I soon started becoming weird. All those overnight hours where my only company was a webcam pointed at Sydney Harbor (where I could at least see some sunlight) took a toll on my personality. Also, while going straight from comics to Day Job was easier than the reverse, it was still tiring.

I then tried sleeping three hours in the afternoon, doing comics all night, sleeping three hours in the morning, and then going to the Day Job… but that quickly sent me into deep depression, and my health deteriorated rapidly. I don’t recommend it.


As I said earlier, though, mostly it works out fine. In my adult life, I consider six hours of sleep a happy amount, and five to be OK. Anything over 7 hours per night is a miracle.

There was one point in my life, though, where I slept like a normal person. I call it “2011”.

In March of 2011, I was in a (stupid) bike accident that injured my low back and severely tore my right rotator cuff. After a few days of rest and painkillers, I was ordered by the doctor to not to sit for longer than 10 minutes at a time, period. Inactivity is murder for back injuries.

I was broke after paying all the medical bills, so after work every day, all I’d do was just pace around my apartment, watching movies while doing occasional physical therapy exercises. I think I decided to work on my sleep abilities just out of boredom. Or maybe I just wanted to have fewer conscious hours, because otherwise I was just in a lot of pain.

I had to work up to sleeping like a normal human. It was like exercise. I had to set goals and gradually increase how much I slept.

Eventually, though, I made it to about 7.5 hours per night.

You know what? It felt amazing. I think it’s how alcoholics feel when they kick the habit and get past the cravings. It’s that rush of your body saying, “Oh, so this is what healthy feels like!” I immediately lost about 15 pounds, and my injuries healed up wonderfully.

But I eventually fell out of the sleep habit. So here I am.


You’d think having all these extra hours in a day would be awesome. Honestly, though, most of them aren’t very useful.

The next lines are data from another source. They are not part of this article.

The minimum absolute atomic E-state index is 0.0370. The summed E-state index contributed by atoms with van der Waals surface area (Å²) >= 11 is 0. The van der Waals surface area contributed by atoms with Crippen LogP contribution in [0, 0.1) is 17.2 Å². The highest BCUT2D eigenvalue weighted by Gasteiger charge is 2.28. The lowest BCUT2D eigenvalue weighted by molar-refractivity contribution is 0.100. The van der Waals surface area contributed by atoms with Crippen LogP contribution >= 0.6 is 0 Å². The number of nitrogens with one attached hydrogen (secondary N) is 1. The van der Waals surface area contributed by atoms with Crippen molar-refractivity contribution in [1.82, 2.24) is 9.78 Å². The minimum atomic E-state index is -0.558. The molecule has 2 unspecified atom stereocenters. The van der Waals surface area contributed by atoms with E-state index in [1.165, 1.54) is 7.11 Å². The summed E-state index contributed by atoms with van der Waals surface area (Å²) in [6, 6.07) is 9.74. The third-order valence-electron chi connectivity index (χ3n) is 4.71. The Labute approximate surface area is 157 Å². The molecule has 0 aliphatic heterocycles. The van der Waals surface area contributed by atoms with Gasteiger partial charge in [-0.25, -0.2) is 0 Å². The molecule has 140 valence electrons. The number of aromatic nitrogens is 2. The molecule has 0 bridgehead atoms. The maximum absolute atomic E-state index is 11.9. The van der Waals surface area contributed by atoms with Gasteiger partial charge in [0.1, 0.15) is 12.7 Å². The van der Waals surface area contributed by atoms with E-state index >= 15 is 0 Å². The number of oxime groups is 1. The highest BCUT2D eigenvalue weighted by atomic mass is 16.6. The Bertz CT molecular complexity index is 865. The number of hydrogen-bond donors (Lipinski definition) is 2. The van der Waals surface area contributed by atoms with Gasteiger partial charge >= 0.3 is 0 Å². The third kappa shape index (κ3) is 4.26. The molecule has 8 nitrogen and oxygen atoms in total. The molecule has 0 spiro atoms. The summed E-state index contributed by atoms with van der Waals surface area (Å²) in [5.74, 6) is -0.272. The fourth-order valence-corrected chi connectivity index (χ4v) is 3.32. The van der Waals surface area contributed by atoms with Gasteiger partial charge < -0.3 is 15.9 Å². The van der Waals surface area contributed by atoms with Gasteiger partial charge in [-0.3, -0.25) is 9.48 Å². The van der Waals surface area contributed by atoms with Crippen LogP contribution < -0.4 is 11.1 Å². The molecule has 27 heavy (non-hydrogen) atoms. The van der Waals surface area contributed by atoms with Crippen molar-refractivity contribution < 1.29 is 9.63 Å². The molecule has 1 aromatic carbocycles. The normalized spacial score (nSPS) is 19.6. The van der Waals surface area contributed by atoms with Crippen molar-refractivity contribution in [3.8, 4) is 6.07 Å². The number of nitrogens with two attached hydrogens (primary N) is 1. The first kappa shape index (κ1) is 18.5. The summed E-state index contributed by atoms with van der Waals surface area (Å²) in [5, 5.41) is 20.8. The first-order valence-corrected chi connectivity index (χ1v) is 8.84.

Yes, I manage to maintain several side projects while also working a regular day job, as well as having a busy social life and travel and exercise and et cetera. However, I’d still be able to do that while having a normal amount of sleep. When you sleep properly — and I mean really sleep — the remaining hours are more efficient.

Hours gained through insomnia are disproportionately filled with things like Facebook or video games, low-denominator activities because that’s all you have the mental energy for. I’m not staying up until 4am writing the great American novel or catching up on photo editing or even watching a movie. Instead, I’m letting my OCD take over and I’m on a loop doing something useless.

I’m lucky that I can be pushed a little further into the insomnia zone than the average human without much consequence. But beyond that, I’m like any other insomniac, wasting time until my body and brain shut down.


The trick is stopping the bus for long enough to disembark. You stay up too late, so you sleep to late, so you don’t get tired until later, so then you stay up even later, and so on. Meanwhile, you’re getting less efficient, so you work harder to accomplish less. Then you actually get tired and sleep all evening, but then you wake up at 10pm and now you’re awake until sunrise and now the problem is even worse.

The parallels between addiction and my brand of insomnia are striking.


And with that, I notice it is 4:30am right now.

I’ve seen too many sunrises this week, all on the wrong side of my wakeful hours. It is perhaps sad and telling that I’d prefer to miss seeing sunrise for a while.